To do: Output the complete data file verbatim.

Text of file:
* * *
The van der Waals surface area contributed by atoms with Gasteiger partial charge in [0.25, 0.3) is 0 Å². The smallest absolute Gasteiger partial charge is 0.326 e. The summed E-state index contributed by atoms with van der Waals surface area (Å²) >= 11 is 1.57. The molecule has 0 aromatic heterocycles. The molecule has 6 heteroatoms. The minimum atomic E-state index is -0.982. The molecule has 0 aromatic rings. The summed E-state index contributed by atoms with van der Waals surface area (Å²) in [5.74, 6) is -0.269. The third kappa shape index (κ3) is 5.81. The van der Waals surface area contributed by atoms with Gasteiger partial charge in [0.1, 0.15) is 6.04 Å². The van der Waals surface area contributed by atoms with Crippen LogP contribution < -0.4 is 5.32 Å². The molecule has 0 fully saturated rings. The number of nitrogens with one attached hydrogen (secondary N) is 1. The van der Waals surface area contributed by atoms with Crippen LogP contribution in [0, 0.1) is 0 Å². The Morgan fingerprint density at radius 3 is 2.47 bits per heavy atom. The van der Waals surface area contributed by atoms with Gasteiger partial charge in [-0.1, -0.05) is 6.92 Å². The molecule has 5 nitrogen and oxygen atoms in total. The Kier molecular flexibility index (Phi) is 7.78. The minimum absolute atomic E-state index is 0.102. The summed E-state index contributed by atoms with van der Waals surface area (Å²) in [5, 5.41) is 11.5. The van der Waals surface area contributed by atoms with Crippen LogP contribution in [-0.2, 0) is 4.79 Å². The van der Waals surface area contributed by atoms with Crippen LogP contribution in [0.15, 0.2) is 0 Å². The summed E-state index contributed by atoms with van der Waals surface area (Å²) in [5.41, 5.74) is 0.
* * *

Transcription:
The van der Waals surface area contributed by atoms with Gasteiger partial charge in [0.25, 0.3) is 0 Å². The smallest absolute Gasteiger partial charge is 0.326 e. The summed E-state index contributed by atoms with van der Waals surface area (Å²) >= 11 is 1.57. The molecule has 0 aromatic heterocycles. The molecule has 6 heteroatoms. The minimum atomic E-state index is -0.982. The molecule has 0 aromatic rings. The summed E-state index contributed by atoms with van der Waals surface area (Å²) in [5.74, 6) is -0.269. The third kappa shape index (κ3) is 5.81. The van der Waals surface area contributed by atoms with Gasteiger partial charge in [0.1, 0.15) is 6.04 Å². The van der Waals surface area contributed by atoms with Crippen LogP contribution < -0.4 is 5.32 Å². The molecule has 0 fully saturated rings. The number of nitrogens with one attached hydrogen (secondary N) is 1. The van der Waals surface area contributed by atoms with Crippen LogP contribution in [0, 0.1) is 0 Å². The Morgan fingerprint density at radius 3 is 2.47 bits per heavy atom. The van der Waals surface area contributed by atoms with Gasteiger partial charge in [-0.1, -0.05) is 6.92 Å². The molecule has 5 nitrogen and oxygen atoms in total. The Kier molecular flexibility index (Phi) is 7.78. The minimum absolute atomic E-state index is 0.102. The summed E-state index contributed by atoms with van der Waals surface area (Å²) in [5, 5.41) is 11.5. The van der Waals surface area contributed by atoms with Crippen LogP contribution in [-0.2, 0) is 4.79 Å². The van der Waals surface area contributed by atoms with Crippen LogP contribution in [0.15, 0.2) is 0 Å². The summed E-state index contributed by atoms with van der Waals surface area (Å²) in [5.41, 5.74) is 0.